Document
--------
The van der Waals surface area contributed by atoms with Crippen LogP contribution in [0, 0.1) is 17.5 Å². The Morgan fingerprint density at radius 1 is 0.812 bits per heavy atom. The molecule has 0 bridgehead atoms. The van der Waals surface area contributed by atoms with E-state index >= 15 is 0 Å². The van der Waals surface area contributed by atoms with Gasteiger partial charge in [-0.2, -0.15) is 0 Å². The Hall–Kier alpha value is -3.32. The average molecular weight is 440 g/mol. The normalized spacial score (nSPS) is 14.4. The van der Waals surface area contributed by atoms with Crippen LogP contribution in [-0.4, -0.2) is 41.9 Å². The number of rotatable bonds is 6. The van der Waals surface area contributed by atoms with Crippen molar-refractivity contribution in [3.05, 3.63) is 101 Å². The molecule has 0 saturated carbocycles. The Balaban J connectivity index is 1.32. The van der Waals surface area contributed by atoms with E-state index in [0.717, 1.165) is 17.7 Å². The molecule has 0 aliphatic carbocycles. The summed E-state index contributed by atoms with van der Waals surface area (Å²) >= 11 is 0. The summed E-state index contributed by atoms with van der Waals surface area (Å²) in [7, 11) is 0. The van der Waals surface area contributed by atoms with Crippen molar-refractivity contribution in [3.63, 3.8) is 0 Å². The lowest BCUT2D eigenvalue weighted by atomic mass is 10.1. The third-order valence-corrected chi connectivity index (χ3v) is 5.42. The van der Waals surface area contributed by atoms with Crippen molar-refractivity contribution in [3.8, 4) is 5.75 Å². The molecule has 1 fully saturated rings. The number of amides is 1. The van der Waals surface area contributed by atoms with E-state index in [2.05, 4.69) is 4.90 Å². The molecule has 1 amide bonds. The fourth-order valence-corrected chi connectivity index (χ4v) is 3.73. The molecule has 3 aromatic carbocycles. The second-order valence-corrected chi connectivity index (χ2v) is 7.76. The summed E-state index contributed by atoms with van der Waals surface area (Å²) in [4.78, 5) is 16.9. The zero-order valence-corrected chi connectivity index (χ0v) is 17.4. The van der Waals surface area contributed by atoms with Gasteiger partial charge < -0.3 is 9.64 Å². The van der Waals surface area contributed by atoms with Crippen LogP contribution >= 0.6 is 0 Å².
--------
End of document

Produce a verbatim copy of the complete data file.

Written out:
The van der Waals surface area contributed by atoms with Crippen LogP contribution in [0, 0.1) is 17.5 Å². The Morgan fingerprint density at radius 1 is 0.812 bits per heavy atom. The molecule has 0 bridgehead atoms. The van der Waals surface area contributed by atoms with E-state index >= 15 is 0 Å². The van der Waals surface area contributed by atoms with Gasteiger partial charge in [-0.2, -0.15) is 0 Å². The Hall–Kier alpha value is -3.32. The average molecular weight is 440 g/mol. The normalized spacial score (nSPS) is 14.4. The van der Waals surface area contributed by atoms with Crippen LogP contribution in [-0.4, -0.2) is 41.9 Å². The number of rotatable bonds is 6. The van der Waals surface area contributed by atoms with Crippen molar-refractivity contribution in [3.05, 3.63) is 101 Å². The molecule has 0 saturated carbocycles. The Balaban J connectivity index is 1.32. The van der Waals surface area contributed by atoms with E-state index in [0.717, 1.165) is 17.7 Å². The molecule has 0 aliphatic carbocycles. The summed E-state index contributed by atoms with van der Waals surface area (Å²) >= 11 is 0. The summed E-state index contributed by atoms with van der Waals surface area (Å²) in [7, 11) is 0. The van der Waals surface area contributed by atoms with Crippen molar-refractivity contribution in [3.63, 3.8) is 0 Å². The lowest BCUT2D eigenvalue weighted by atomic mass is 10.1. The third-order valence-corrected chi connectivity index (χ3v) is 5.42. The van der Waals surface area contributed by atoms with Crippen molar-refractivity contribution in [3.8, 4) is 5.75 Å². The molecule has 1 fully saturated rings. The number of amides is 1. The van der Waals surface area contributed by atoms with E-state index in [2.05, 4.69) is 4.90 Å². The molecule has 1 amide bonds. The fourth-order valence-corrected chi connectivity index (χ4v) is 3.73. The molecule has 3 aromatic carbocycles. The second-order valence-corrected chi connectivity index (χ2v) is 7.76. The summed E-state index contributed by atoms with van der Waals surface area (Å²) in [4.78, 5) is 16.9. The zero-order valence-corrected chi connectivity index (χ0v) is 17.4. The van der Waals surface area contributed by atoms with Gasteiger partial charge < -0.3 is 9.64 Å². The van der Waals surface area contributed by atoms with Crippen LogP contribution >= 0.6 is 0 Å².